Subject Code : 410444
Subject Name : Principles Of Compiler Design
Theory: 100 Marks Duration : 3 Hrs
• To learn and understand the design of a compiler
• To learn and use tools for construction of a compiler
UNIT I: Introduction to Compiler:
Translator issues, why to write compiler, compilation process in brief, front end and backend model, compiler construction tools, Interpreter and the related issues, Cross compiler, Incremental compiler, Boot strapping, byte code compilers.
Lexical Analysis. Review of lexical analysis: alphabet, token, lexical error, Block schematic of lexical analyser, "Automatic construction of lexical analyser-(LEX), LEX specification and features.
UNIT II Syntax Analysis
Introduction: Role of parsers, Top down-RD parser, Predictive parsers, LL (k) parsers, Bottom up Parsers - Operator precedence parsers, shift-Reduce: SLR, LR (k), LALR etc. using ambiguous grammars. Error detection and recovery, Automatic construction of parsers (YACC), YACC specifications
Semantic Analysis Need of semantic analysis, type checking and type conversion
Syntax directed translation
Syntax directed definitions, construction of syntax trees, bottom-up evaluation of S-attributed
Definitions, L-attributed definitions, Top-down translation, bottom-up evaluation of inherited
attributes -Intermediate Code Generation Intermediate languages, declarations, assignment statements, iterative statements, case statements, arrays, structures, conditional statements, Boolean expressions, back patching, procedure calls, Intermediate code generation using YACC .
Runtime Storage Organization
Source language issues, Storage organization and allocation strategies, for block structured and non block structured languages, Activation record, variable-length data, procedure parameters, nested procedures, access to non-local names, procedure Call and return, static and dynamic scope, Symbol Table organization and management
Introduction: Issues in code generation, Target machine description, Basic blocks and flow graphs, next-use information, Register allocation and assignment, Dag representation of basic blocks, Peephole optimization, Generating code from a DAG, Dynamic programming, Code generator- The write-ups for any diagram can include small examples to cover notation that has not been referred to in your submitted diagram. Generally any UML diagram has accompanied document to explain the diagram further for example use case descriptions, non-functional requirements, scripts, notes, assumptions, project management aspects.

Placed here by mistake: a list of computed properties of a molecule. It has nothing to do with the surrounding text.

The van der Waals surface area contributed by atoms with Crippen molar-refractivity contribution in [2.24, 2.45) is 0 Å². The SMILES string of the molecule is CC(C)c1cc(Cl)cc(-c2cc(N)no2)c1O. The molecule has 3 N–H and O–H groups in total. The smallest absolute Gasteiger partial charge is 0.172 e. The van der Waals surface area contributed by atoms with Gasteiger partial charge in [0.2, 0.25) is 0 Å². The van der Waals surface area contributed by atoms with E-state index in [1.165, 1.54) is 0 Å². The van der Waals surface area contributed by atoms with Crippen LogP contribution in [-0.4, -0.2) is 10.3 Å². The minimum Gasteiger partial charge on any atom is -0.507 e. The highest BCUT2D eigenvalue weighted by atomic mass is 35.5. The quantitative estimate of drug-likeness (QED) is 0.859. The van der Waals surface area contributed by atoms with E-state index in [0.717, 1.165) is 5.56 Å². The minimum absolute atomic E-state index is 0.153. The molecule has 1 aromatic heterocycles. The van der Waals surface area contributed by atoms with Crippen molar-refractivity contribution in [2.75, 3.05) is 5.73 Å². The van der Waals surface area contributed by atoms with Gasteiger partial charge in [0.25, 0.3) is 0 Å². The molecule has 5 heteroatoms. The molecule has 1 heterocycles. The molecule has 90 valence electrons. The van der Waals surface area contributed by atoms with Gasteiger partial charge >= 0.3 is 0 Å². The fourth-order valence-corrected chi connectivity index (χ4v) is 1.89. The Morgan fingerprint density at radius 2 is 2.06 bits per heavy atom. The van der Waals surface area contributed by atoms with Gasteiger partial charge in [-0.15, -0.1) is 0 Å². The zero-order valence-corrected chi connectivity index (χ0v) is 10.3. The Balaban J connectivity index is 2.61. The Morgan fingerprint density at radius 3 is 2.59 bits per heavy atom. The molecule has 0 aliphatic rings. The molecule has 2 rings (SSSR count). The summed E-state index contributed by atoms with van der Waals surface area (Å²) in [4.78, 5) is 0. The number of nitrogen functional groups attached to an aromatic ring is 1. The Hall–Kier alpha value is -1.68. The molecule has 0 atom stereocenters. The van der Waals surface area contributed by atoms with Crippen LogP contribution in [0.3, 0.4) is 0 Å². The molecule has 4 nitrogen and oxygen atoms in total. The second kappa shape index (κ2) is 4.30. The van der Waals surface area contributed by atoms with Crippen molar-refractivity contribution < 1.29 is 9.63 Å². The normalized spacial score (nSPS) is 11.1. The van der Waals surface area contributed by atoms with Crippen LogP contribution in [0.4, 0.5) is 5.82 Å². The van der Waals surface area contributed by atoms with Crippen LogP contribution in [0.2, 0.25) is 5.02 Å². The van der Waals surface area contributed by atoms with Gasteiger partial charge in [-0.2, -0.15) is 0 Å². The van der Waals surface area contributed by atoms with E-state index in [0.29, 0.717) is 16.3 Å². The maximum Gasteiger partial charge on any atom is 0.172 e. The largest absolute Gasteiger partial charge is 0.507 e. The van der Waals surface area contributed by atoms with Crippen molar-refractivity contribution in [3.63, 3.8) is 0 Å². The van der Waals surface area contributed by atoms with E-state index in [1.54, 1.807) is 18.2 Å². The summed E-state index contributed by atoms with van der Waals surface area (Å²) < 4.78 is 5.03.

Introduction, Classification of optimization, Principle sources Of Optimization, optimization of basic blocks, Loops in flow graphs, Optimizing transformations: compile time evaluation, Common sub-expression elimination, variable propagation, code movement, strength reduction, dead code elimination and loop optimization, Local optimization, DAG based local optimization. Global Optimization: Control and data flow analysis, Computing Global Data flow information: meet over paths, Data flow equations, Data flow analysis, Iterative data flow analysis: Available expressions, live range identification
1.A V Aho, R. Sethi, .J D Ullman, "Compilers: Principles,Techniques,and Tools", Pearson Education, ISBN 81 - 7758 - 590 - 8
Reference Books -
1.K. Cooper, L, Torczon, "Engineering a Compiler", Morgan Kaufinann Publishers, ISBN 81-8147-369-8.
2.K. Louden, "Compiler Construction: Principles and Practice", Thomson Brookes/Cole (ISE), 2003, ISBN 981 - 243 - 694-4:
3.J. R. Levine, T. Mason, D. Brown, "Lex & Yacc", O'Reilly, 2000, ISBN 81-7366 -061-X.
4.S. Chattopadhyay, "Compiler Design", Prentice-Hall of India, 2005, ISBN 81-203-2725-X.
|Author: Abhijeet Gaikwad 17 Nov 2009||Member Level: Gold Points : 2|
Assignments for PCD are (As per University Syllabus):
1. Choose a hypothetical system of significant complexity and write an SRS for the same.
2. Draw one or more Use Case diagrams for capturing and representing requirements of the system. Use case diagrams must include template showing description and steps of the Use Case for various scenarios.
3. Draw one or more Package diagram to organize and manage your large and complex systems as well as their complex models.
4. Draw activity diagrams to display either business flows or like flow charts.
5. Draw basic class diagrams to identity and describe key concepts like classes, types in your system and their relationships.
6. Draw advanced class diagrams to depict advanced relationships, other classifiers like interfaces.
7. Draw sequence diagrams OR communication diagrams with advanced notation for'your system to show objects and their message exchanges.
8. Draw state machine to model the behavior of a single object, specifying the sequence of events that an object goes through during its lifetime in response to events.
9. Draw component diagrams assuming that you will build your system reusing existing components along with a few new ones.
10. Draw deployment diagrams to model the runtime architecture of your system.